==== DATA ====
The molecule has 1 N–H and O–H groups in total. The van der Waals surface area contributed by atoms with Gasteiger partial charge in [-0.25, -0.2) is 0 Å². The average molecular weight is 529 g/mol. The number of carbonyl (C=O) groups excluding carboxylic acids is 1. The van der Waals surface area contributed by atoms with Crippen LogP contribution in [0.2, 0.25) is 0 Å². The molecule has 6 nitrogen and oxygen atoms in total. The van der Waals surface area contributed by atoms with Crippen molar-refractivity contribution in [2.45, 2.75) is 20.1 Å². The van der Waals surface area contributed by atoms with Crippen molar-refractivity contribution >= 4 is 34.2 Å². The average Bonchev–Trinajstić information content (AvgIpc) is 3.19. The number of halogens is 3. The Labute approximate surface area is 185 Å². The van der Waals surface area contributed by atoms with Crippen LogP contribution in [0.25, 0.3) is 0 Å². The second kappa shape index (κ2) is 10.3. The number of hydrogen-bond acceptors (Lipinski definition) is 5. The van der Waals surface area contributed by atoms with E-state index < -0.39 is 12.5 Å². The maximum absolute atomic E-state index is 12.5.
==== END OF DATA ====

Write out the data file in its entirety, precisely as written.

The molecule has 1 N–H and O–H groups in total. The van der Waals surface area contributed by atoms with Gasteiger partial charge in [-0.25, -0.2) is 0 Å². The average molecular weight is 529 g/mol. The number of carbonyl (C=O) groups excluding carboxylic acids is 1. The van der Waals surface area contributed by atoms with Crippen LogP contribution in [0.2, 0.25) is 0 Å². The molecule has 6 nitrogen and oxygen atoms in total. The van der Waals surface area contributed by atoms with Crippen molar-refractivity contribution in [2.45, 2.75) is 20.1 Å². The van der Waals surface area contributed by atoms with Crippen molar-refractivity contribution >= 4 is 34.2 Å². The average Bonchev–Trinajstić information content (AvgIpc) is 3.19. The number of halogens is 3. The Labute approximate surface area is 185 Å². The van der Waals surface area contributed by atoms with Crippen LogP contribution in [0.25, 0.3) is 0 Å². The second kappa shape index (κ2) is 10.3. The number of hydrogen-bond acceptors (Lipinski definition) is 5. The van der Waals surface area contributed by atoms with E-state index < -0.39 is 12.5 Å². The maximum absolute atomic E-state index is 12.5.